This time we have slightly more complexity in the code, but less overall complexity because that code does not require an Animator Controller to be set up separately. So what does that do to those questions from before?

  1. Irrelevant. The code defines the animation it will play. It will automatically create a state for the _Attack animation the first time it is passed into the Play method.
  2. In this case there are no other animations to choose from because we only have one AnimationClip field. But if for example you set up a Weapon class with various fields for all of the animations it can have, then your IDE would be able to give you a list of those fields to choose from and you could probably jump to that class with a single keypress if necessary (F12 in Visual Studio).
  3. It will call the OnAttackEnd method.
  4. If you make a spelling mistake it will cause a compile error which points to the problem so you can fix it immediately.
  5. You don't need to modify anything else, your IDE can rename all references to that field automatically. Though you could use a [FormerlySerializedAs] attribute to ensure that any references previously assigned to the old field name will be kept by the new one.
  6. Irrelevant. This script defines its own behaviour instead of needing to fit in with the way Animator Controllers have been set up.

Duplication of Effort

This state diagram taken straight from the Unity Manual actually illustrates one of the problems with the system quite effectively. To transition from the Walk state to the Fall state, a script must detect that the character is no longer on the ground and a transition must be set up between those states. Then when the script detects that the character is back on the ground it can try to go back to Idle, except there is no transition from Fall to Idle so nothing will happen. Development time was originally spent creating the state machine and the code logic separately, and now even more time needs to be spent figuring out whether the problem is a bug in the ground detection code or in the state machine (or both) and then fixing it without breaking anything else.

That problem would never occur with Animancer. You still need to detect when the creature leaves and returns to the ground, but when you tell it to play an animation it will simply play that animation.


Mecanim has a detrimental effect on your dependencies, i.e. the additional things that a script needs in order to do its job. The fewer things you need to depend on, the better. Yet Mecamin forces additional dependencies on you when they aren't really needed.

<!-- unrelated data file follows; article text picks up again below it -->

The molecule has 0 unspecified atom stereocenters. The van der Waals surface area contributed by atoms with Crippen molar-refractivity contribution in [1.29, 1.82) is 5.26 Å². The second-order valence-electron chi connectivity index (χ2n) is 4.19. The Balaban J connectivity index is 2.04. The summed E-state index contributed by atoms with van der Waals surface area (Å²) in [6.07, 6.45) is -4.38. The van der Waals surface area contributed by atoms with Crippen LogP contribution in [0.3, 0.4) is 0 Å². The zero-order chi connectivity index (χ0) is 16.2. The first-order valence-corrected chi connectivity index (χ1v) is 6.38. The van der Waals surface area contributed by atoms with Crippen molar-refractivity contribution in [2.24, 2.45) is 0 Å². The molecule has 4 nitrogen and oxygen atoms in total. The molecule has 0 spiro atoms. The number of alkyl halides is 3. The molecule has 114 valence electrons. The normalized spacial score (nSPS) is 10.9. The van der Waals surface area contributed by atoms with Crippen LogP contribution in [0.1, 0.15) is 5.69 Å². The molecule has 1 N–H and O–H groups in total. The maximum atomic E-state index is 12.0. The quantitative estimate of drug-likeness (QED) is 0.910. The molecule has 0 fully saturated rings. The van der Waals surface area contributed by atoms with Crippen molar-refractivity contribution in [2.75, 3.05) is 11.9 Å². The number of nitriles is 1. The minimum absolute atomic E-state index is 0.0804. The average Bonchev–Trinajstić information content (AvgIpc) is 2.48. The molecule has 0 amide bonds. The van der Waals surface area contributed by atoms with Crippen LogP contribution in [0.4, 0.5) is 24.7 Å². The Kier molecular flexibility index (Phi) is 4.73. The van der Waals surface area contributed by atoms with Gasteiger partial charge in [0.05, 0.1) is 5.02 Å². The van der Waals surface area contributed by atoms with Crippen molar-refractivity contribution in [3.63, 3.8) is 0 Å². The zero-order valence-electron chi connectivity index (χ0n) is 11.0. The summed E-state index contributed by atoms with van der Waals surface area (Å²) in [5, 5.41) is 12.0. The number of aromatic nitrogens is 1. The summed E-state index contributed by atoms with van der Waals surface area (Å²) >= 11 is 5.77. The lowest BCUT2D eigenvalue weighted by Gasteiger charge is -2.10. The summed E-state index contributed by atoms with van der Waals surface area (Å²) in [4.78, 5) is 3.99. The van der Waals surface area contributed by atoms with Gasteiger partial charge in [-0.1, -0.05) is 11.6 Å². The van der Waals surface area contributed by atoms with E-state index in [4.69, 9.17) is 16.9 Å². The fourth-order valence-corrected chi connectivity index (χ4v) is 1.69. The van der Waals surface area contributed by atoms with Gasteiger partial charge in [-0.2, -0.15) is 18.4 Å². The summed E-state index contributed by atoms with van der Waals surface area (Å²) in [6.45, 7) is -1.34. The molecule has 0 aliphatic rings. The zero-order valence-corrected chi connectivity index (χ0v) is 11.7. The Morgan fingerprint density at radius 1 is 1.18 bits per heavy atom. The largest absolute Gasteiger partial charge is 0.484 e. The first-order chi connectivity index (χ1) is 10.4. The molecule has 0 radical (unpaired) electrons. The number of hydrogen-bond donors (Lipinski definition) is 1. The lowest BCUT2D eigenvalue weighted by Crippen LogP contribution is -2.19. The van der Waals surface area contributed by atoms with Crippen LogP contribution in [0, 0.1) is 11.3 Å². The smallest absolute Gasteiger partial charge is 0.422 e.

Consider the following question in general terms:

What do you need in order to animate a character or other object?

The answer: you only require two things (in addition to the object itself):

  1. Something to determine what the animation does. This is what AnimationClips are for.
  2. Something to determine when the animation needs to be played. This is where Mecanim makes its mistake.

Mecanim uses an AnimatorController to determine when the animation is allowed based on its states, transitions, and parameters. But that on its own won't actually do anything useful, it still relies on scripts to determine when the animation needs to be played. This single requirement has been split into two parts which are very heavily dependant on each other, yet they are developed separately and have no way to specify or validate their dependencies upfront:

When a script sets a parameter, it becomes dependant on the AnimatorController having a parameter with that name (and type), however:

  • When you look at the parameter in the AnimatorController, it gives no indication of which scripts intend to use it, if any. It doesn't even let you enter a description of what it is used for (not that it would help much because scripts wouldn't be able to see the description anyway).
  • Likewise, when you look at the script, it doesn't give a clear indication of which parameters it intends to use either. You need to read the whole script to find out its requirements.
  • You can't easily check if the parameter exists when you add your script to the object, or even on startup. The only indication you get that it doesn't exist is when you run the game and try to actually set the parameter. This means that instead of getting a clear indication immediately when something has an issue, you have to test everything extensively. To be clear: extensive testing is good, but it should be your last line of defence against bugs, not your only line of defence.

So you have these two separate things - scripts and AnimatorControllers - which are inter-dependant, yet you have no proper way of visualising, validating, or enforcing those dependencies.